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Published: June 15th 2020
Standing on the edge of the sinkhole, looking down at the suspended towers, the fields, and the crops hundreds of meters below, you can’t help but wonder about when, where, and how these people got here and what their life may have been like thousands of years ago. It was that curiosity that drove me to explore further.
Sinkhole Village is next to The Lower Stone Courtyard Sinkhole. Locally the two sinkholes are called “The Sister Sinkholes”, but of the two of them, Sinkhole Village is larger. It has an opening diameter of 645 meters, making it the largest sinkhole in the world. Nowadays, Sinkhole Village has been fully developed into a well-known tourist attraction.
As you walk around the scenic overlook of the sinkhole, you can see its outline shaped like a heart, tilting toward the southeast. You’ll notice the cedar and oak forests growing on the sides as well. The slopes at the bottom of the opening are full of rambling farmland. The straw in the farmland is aged, and the overhang near the steep rock is well preserved.
The tour guide said that there were originally 50 aborigines in
the village. They lived there for generations, but were forced to leave because of the development of tourism.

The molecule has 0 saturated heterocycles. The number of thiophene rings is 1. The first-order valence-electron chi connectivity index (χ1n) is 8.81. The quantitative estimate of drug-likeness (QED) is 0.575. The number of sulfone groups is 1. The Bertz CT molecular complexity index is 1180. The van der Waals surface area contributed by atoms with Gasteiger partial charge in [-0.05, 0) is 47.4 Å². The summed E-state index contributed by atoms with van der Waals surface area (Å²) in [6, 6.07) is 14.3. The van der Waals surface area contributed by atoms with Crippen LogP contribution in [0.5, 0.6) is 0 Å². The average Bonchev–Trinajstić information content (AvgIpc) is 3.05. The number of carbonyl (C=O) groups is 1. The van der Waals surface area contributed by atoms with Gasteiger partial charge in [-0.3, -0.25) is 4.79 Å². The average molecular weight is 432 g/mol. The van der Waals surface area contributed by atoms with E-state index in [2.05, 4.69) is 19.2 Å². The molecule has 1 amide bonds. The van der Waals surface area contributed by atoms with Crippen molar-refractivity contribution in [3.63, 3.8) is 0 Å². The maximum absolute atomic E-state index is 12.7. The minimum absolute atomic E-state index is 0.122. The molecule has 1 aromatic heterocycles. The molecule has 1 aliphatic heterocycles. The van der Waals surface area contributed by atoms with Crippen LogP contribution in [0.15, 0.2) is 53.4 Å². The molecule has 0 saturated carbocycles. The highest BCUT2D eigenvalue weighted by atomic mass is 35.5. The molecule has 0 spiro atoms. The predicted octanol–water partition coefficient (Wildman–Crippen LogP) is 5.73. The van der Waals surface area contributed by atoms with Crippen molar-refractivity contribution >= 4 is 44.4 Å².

I was trying my best to imagine the early life in the Sinkhole Village: birds, flowers, gardens, and crops. People farming, getting married, raising children, dancing, singing ancient folk songs and "shouting at mountains". All of a sudden came a shout: “Yo hey hey hey!! Yo hey!!”. Tourists were imitating the ancestral "shouting at mountains" call of the Tujia and Miao people. Having lived in the Sinkhole Village for generations, they always shouted to the mountains whenever they went hunting or leveling trees in order to ask the mountain gods for safety and happiness.
There was a bit of sanctity and respect in the imitation of the tourists. I wondered how they could express these feelings without living in the sinkhole themselves.
This reminded me that travel is very trendy in the world today. Then what’s the point of travel, why do we do it? First of all, it allows us to appreciate the unparalleled beauty of nature. Second, it lets us become familiar with human history and customs.
Sinkhole Village, after
being unknown for thousands of years, is now bringing a lot of amazement and happiness to those who experience it. This is due to both the dedication and the sacrifice of the local culture. I for one wish it had received this appreciation a lot sooner.
But whatever, the magnificent and mysterious fantasy of the Wulong Mountains is finally being given the recognition it so richly deserves. Here’s hoping more people will be able to discover all that the area has to offer in the future.
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